Oil & Gas UK supports positive fiscal moves for North Sea but is perplexed by move against drilling rigs

Malcolm Webb, Chief Executive, Oil & Gas

Industry trade body Oil & Gas UK warmly welcomes the UK Government’s support for the recommendations of the Wood Report and the review of the industry’s tax regime announced by the Chancellor in the Budget yesterday to address the challenges and opportunities faced by the mature North Sea. 

The consultation on a new allowance to encourage much needed investment in ultra-high pressure high temperature (u-HPHT) oil and gas field clusters is also very welcome.

However, Oil & Gas UK is perplexed by the move to change the basis for taxation of drilling rigs and accommodation vessels supplied using bareboat chartering arrangements to the UK’s offshore oil and gas industry, despite evidence that this new tax measure could prove damaging to exploration and development activity.

Malcolm Webb, Chief Executive of Oil & Gas UK, said:

“It is increasingly obvious that the offshore oil and gas fiscal regime has become overly complex, burdensome and uncompetitive. 

“The industry faces marginal tax rates of 62% – 81% on oil and gas production, which are unsustainable in a mature basin.  The announcement of the review is a very welcome first step which we hope will lead to a simpler regime more attuned to the industry’s challenges and better able to secure international investment in the many, varied opportunities that remain.”

Oil & Gas UK estimates there could yet be up 24 billion barrels of oil and gas to be recovered from UK waters.

The proposed new allowance for u-HPHT clusters could be a game changer for technically challenging prospects in the North Sea.  The allowance has the potential to attract £5 -6 billion of investment in the near term if it is pitched at the appropriate rate.  The measure should also encourage broader collaboration around acreage near key infrastructure hubs.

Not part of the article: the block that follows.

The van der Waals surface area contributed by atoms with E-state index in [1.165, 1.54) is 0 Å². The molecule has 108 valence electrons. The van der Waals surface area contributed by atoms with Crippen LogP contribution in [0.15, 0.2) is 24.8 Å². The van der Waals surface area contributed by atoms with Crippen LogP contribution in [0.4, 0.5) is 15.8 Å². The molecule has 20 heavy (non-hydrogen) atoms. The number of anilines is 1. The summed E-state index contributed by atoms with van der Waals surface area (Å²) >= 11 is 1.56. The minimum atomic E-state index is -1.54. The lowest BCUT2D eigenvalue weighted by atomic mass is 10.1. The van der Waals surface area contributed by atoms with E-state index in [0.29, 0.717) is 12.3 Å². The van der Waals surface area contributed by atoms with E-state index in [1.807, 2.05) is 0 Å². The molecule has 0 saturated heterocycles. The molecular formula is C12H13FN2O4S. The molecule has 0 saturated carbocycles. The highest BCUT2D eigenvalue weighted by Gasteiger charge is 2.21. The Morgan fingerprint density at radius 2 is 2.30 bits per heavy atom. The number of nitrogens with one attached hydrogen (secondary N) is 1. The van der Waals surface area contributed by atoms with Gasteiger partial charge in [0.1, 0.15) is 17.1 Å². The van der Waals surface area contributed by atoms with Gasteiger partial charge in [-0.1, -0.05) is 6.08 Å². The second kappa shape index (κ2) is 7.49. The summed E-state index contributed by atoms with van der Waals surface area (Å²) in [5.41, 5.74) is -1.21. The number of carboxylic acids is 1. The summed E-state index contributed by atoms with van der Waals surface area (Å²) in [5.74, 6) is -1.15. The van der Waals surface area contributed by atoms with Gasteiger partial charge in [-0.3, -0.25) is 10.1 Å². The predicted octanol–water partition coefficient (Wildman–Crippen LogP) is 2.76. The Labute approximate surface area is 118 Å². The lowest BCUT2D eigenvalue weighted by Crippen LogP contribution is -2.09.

However, Oil & Gas UK is concerned by the bareboat chartering tax measure.  While the change may raise tax yield in the short term, Oil & Gas UK expects day rates for drilling rigs and floating accommodation vessels (known as flotels) will rise as a result, driving up costs and deterring much needed exploration.

Malcolm Webb said:

“It is perplexing given yesterday’s other good news that the Government has chosen to proceed with the bareboat measure.  This can only increase costs on the UKCS where operating costs have increased sharply in recent years and last year saw a rise of 15.5% to an all–time record of £8.9 billion, and new developments are facing similar cost pressures.

“In addition, we fear that this move will drive drilling rigs, already in short supply, out of the UKCS.  Exploration over the last three years has been at its lowest in the entire history of the industry in the UK, with only 15 exploration wells drilled in 2013.

“There is an overwhelming case to implement the recommendations of the Wood Report in full and without delay and so we warmly welcome today’s assurances of the Treasury’s unreserved support for that and for a new arms-length, well-resourced, regulator.  We also applaud the oil and gas fiscal regime review and look forward to playing a full and constructive role in that.”

Pixie Energy

Pixie logo Pixie Energy is an incubator and a facilitator of strategic research and project work, focusing on energy regulation, policy and markets at the local and national level. Find out more about Pixie Energy here.

Local Energy Matters: Scotland

Local Energy Matters: Scotland is a free-to-download brochure with a focus on energy tariffs in the two Scottish electricity distribution regions, as well news on local energy and low-carbon schemes.

Previous editions can be download here.

Scottish energy market overview

You can read an overview of the Scottish energy market here.

Scottish Government energy feed